In my article I did not intend to single out the Freeport Sulphur Company as particularly reprehensible in its dealings with the dictatorship. Every businessman in Cuba had to get along by the use of influence and bribes. If Moa Bay really got its tax reduction without political or diplomatic pressure, and without the distribution of money in the right places (and Carrington does not say that it did), this was an example of generosity almost without parallel in the history of Cuba.

In his response to Shapiro's parenthetical comment, published a month later, Carrington wrote:

I now state, for Mr. Shapiro's future reference, that Moa Bay obtained its new industry tax exemption without the distribution of money, and I repeat that it did so without political or diplomatic pressure. . . In sum, there is no ground for Mr. Shapiro's accusation-by-innuendo against our company. . . and I request that a proper retraction be made.

Shapiro had the last word in his final response to Carrinton:

I am happy to accept Mr. Carrington's assurance, but as both he and Ambassador Smith have denied that the Ambassador used political or diplomatic pressure to secure the grant of new-industry tax status to the Moa Bay operation, it may be pertinent to quote the notice that appeared in The New York Times on August 17, 1957:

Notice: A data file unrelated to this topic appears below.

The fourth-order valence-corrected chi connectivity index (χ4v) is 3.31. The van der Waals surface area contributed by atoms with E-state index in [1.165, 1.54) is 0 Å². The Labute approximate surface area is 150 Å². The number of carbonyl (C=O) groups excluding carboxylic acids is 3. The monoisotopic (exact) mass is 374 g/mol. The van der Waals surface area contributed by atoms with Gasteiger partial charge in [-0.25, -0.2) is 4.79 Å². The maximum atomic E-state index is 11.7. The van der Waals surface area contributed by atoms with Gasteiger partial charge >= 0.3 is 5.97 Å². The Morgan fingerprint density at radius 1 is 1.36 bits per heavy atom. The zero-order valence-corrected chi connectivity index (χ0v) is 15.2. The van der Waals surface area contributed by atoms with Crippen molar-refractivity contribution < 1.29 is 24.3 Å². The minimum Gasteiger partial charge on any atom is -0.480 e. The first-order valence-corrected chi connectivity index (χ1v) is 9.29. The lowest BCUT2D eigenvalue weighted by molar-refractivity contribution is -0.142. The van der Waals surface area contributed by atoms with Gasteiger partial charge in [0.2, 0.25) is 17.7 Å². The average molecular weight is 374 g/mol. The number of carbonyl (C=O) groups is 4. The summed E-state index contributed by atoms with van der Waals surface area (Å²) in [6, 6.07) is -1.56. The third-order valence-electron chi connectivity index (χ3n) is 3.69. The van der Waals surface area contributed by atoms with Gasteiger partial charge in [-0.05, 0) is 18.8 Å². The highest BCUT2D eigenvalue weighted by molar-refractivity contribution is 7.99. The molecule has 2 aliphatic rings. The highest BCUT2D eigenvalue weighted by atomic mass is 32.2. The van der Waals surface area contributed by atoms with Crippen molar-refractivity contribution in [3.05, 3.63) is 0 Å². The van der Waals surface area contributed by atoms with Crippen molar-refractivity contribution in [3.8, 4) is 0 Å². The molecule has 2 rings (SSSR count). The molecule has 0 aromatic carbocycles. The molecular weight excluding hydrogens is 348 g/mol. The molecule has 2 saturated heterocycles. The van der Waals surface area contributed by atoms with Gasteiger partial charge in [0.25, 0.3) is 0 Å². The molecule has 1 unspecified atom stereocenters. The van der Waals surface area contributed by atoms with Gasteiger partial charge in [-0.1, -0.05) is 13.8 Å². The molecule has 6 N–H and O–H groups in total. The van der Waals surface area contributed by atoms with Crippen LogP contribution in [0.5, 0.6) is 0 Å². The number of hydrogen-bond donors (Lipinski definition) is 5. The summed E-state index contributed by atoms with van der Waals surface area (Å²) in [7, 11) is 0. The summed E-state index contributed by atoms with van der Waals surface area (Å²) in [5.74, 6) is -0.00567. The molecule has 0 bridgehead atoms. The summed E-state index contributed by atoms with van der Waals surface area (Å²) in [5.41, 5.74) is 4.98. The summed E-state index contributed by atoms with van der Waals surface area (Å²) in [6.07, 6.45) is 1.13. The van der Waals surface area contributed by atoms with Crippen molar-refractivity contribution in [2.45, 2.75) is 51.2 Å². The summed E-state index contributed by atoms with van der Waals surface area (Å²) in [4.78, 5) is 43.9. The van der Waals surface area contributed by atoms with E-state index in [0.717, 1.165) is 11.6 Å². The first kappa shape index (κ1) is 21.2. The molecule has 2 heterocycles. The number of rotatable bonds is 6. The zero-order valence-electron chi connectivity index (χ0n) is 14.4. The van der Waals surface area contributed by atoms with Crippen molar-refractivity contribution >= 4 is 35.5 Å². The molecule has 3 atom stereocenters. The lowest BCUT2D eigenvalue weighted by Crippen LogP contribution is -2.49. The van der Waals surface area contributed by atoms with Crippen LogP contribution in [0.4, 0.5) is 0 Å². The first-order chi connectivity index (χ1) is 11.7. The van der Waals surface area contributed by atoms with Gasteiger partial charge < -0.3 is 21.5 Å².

"Work on a project for mining and refining nickel and cobalt at Moa Bay in Oriente Province will start immediately, the Presidential Palace said today. The announcement was made following talks by Earl E. T. Smith, United States Ambassador, L.M. Williams, President of Freeport Sulphur Company and other officials of the enterprise with President Fulgencio Batista.

"About $75,000,000 will be invested in the Moa Bay project, officials said. The way was cleared for the start of construction when President Batista granted the project a classification as a new industry with tax exemption. Production is scheduled to begin within two years."  [. . . ]

I believe it should be said that Mr. Smith showed poor judgement in interceding with the dictator on behalf of an American company seeking a tax concession. But then, Mr. Smith was a political appointee with no previous diplomatic experience. He had contributed $3,800 to the Republican campaign chest in 1956. . . .

In 1956, John Hay Whitney, Freeport's then Chairman and significant investor as well as Ambassador Smith's promoter, was Chairman of the United Republican Finance Committee.

Last modified on Saturday, 01 January 2022 18:42
Lisa Pease

Lisa Pease was co-editor with Jim DiEugenio of Probe Magazine and also edited with him The Assassinations.  She has written a number of ground-breaking essays on the connections between Freeport Sulphur, the Eastern Establishment and the CIA, on James Angleton, and on Sirhan and the RFK assassination.  Lisa is currently finishing her book on the latter subject, the product of more than two decades of research.  She also runs a blogspot on recent history and current events.